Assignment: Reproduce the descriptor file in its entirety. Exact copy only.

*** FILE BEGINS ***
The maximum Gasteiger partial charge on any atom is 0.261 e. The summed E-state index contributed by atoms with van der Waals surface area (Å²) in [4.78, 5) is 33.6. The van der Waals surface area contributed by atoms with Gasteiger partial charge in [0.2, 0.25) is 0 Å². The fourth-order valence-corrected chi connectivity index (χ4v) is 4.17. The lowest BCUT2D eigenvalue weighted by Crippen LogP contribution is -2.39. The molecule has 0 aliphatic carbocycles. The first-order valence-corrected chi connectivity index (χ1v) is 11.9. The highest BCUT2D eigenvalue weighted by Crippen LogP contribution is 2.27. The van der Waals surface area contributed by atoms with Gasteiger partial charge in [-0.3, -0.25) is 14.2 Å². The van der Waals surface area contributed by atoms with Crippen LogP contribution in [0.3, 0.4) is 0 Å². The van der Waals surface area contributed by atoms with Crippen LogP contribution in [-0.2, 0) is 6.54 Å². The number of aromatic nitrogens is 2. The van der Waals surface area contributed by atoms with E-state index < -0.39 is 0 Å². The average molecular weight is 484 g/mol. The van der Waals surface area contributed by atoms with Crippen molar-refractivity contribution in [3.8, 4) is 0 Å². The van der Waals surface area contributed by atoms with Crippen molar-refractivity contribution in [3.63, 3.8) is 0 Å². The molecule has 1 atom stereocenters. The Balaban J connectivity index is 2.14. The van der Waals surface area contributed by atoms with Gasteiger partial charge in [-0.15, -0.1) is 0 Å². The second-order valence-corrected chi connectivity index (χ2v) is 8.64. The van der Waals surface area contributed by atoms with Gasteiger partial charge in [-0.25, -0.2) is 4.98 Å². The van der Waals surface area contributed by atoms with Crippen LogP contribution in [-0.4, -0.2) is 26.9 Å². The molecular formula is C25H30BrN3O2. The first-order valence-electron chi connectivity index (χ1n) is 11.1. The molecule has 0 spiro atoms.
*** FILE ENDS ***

The maximum Gasteiger partial charge on any atom is 0.261 e. The summed E-state index contributed by atoms with van der Waals surface area (Å²) in [4.78, 5) is 33.6. The van der Waals surface area contributed by atoms with Gasteiger partial charge in [0.2, 0.25) is 0 Å². The fourth-order valence-corrected chi connectivity index (χ4v) is 4.17. The lowest BCUT2D eigenvalue weighted by Crippen LogP contribution is -2.39. The molecule has 0 aliphatic carbocycles. The first-order valence-corrected chi connectivity index (χ1v) is 11.9. The highest BCUT2D eigenvalue weighted by Crippen LogP contribution is 2.27. The van der Waals surface area contributed by atoms with Gasteiger partial charge in [-0.3, -0.25) is 14.2 Å². The van der Waals surface area contributed by atoms with Crippen LogP contribution in [0.3, 0.4) is 0 Å². The van der Waals surface area contributed by atoms with Crippen LogP contribution in [-0.2, 0) is 6.54 Å². The number of aromatic nitrogens is 2. The van der Waals surface area contributed by atoms with E-state index < -0.39 is 0 Å². The average molecular weight is 484 g/mol. The van der Waals surface area contributed by atoms with Crippen molar-refractivity contribution in [3.8, 4) is 0 Å². The van der Waals surface area contributed by atoms with Crippen molar-refractivity contribution in [3.63, 3.8) is 0 Å². The molecule has 1 atom stereocenters. The Balaban J connectivity index is 2.14. The van der Waals surface area contributed by atoms with Gasteiger partial charge in [-0.15, -0.1) is 0 Å². The second-order valence-corrected chi connectivity index (χ2v) is 8.64. The van der Waals surface area contributed by atoms with Gasteiger partial charge in [-0.25, -0.2) is 4.98 Å². The van der Waals surface area contributed by atoms with Crippen LogP contribution in [-0.4, -0.2) is 26.9 Å². The molecular formula is C25H30BrN3O2. The first-order valence-electron chi connectivity index (χ1n) is 11.1. The molecule has 0 spiro atoms.